When you need to know more information about your SQL environment or cluster, you can check every SQL server separate from each other. This is time consuming to do, definitely if you have a big SQL cluster or environment.
You can use also automate this steps, to use this very simple command!
Go to your SQL environment and browse to the following directory (it depends per SQL version)
* SQL Server 2012 (110)
* SQL Server 2014 (120)
* SQL Server 2016 (130)
* SQL Server 2017 (140)
* SQL Server 2019 (150)
’%programfiles%\Microsoft SQL Server\110\Setup Bootstrap\SQL2012” from the command prompt. Run the command:
By default, there will be created a new file called ‘Summary.txt’, with the configuration of your SQL environment, cluster or AOAG if you’re using Always-On Availability Groups.. Not very usefull and readable. Not very readable, so now Powershell comes in!
Start Powershell and run the following command:
Get-Content “<location of your summary.txt file>. Now you get a report!!
When you have a Microsoft ConfigMgr 2012 or 2012 R2 environment, you definitely have a lot of packages and applications. This could be: tools, scripts, client packages, boot images, ISO’s, WIM files, different software applications, etc. When you have no idea where all these source files are located, you can execute a query within your SQL environment.
You can generate an overview of all your packages, with the package ID, description, name, source location, version, etc. Very helpfull and it saves you alot of time!!
1.) Open the Microsoft SQL Server Managent Studio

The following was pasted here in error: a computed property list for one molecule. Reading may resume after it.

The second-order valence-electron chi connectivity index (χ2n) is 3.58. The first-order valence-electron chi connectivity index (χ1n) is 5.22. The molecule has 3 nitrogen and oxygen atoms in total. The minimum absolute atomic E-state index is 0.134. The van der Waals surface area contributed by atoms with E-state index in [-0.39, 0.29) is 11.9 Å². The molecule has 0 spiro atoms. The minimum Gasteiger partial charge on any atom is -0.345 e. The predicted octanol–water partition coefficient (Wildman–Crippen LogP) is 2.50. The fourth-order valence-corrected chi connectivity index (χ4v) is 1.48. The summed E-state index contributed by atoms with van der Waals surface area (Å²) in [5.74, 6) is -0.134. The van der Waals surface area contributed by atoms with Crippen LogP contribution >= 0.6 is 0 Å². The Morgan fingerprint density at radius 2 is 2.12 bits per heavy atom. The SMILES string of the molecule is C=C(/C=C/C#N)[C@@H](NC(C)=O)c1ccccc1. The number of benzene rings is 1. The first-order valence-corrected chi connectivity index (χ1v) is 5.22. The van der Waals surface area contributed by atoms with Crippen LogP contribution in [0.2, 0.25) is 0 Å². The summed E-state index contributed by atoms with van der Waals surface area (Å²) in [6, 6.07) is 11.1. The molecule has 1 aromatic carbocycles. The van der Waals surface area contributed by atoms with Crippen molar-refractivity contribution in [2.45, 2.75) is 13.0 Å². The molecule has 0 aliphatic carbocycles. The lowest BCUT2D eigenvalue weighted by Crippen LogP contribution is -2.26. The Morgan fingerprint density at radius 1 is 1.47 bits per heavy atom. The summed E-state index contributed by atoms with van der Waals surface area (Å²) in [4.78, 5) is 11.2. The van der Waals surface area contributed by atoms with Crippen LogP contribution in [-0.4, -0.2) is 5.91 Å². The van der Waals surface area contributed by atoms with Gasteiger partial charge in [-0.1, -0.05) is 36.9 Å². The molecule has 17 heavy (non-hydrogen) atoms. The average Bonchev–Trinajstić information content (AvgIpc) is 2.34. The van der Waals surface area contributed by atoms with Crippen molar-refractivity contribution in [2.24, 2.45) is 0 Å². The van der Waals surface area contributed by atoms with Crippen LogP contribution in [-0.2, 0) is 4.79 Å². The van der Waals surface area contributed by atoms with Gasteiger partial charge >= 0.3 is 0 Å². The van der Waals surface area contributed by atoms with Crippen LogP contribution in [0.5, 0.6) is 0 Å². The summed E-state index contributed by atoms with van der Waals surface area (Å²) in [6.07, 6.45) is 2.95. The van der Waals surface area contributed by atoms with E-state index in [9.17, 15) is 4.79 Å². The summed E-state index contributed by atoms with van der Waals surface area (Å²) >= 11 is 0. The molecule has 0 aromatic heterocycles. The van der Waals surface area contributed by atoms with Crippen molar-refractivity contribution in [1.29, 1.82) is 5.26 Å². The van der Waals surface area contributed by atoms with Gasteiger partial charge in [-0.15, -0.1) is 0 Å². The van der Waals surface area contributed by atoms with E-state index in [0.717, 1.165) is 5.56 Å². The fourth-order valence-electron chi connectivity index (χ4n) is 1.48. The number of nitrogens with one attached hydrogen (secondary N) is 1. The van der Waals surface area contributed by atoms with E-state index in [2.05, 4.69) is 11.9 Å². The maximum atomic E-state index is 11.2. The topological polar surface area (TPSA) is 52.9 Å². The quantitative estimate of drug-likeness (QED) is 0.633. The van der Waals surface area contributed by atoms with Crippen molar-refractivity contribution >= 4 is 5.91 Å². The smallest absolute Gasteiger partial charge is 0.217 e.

2.) Login with a user that has enough rights to execute queries
3.) Select the ConfigMgr database (in my example CM_PS1)
4.) Select “New Query”
5.) Type “SELECT * from v_Package”
6.) Select “Execute” or press F5 on your keyboard
7.) Now you’ll see a list off all the packages within your ConfigMgr 2012 environment
8.) Navigate to the table “PkgSourcePath”
9.) Here are your source files locates of all the different packages
Last week I was troubleshooting a RES Workspace Manager 2012 environment by one of our customers. A couple of times in one week, the datadisk of the SQL server was full, so at that time the SQL environment was not running anymore. The database of RES Workspace Manager was growing that fast….but why??
When looking for the actually size of the database, I saw that the size is just above the 20 GB. That’s pretty big if you ask me! The biggest data is the “logging” section. Okay…but which logging?? Sinds a few years, there’s a great tool available called DBLogCleanup. This tool has been written by Patrick van Grinsven and is extremely usefull for troubleshooting this kind of stuff.
Just run the tool, make a connection to your SQL environment and select the RES Workspace Manager database. At the log section, select “User Settings Sampling mode data“. As you can see, there were over the 16 million items in the database! The process iexplore.exe with the AppGUID 02222….6862 is growing realy fast!! So there’s a lot of User Sampling data in the database. After deleting the sampling data, the size of the database was 10 GB smaller.
1.) Run the DBLogCleanup Tool
2.) Fill in the SQL server, database, user and password
3.) Select the section you want to view
4.) Browse through the processes and note the AppGUID
5.) Open your RES Workspace Manager Console
6.) Navigate to your applications and find the specific AppGUID
7.) Open the properties of the application
8.) Navigate to User Settings and open the Sampling tab
9.) In the right corner hit “clear all sampled data”
10.) Make sure you turn off the sampling mode for that application
Conclusion: make sure you do not use sampling mode for a very long time! All the sampled data is stored in your database, so the database is growing very fast!!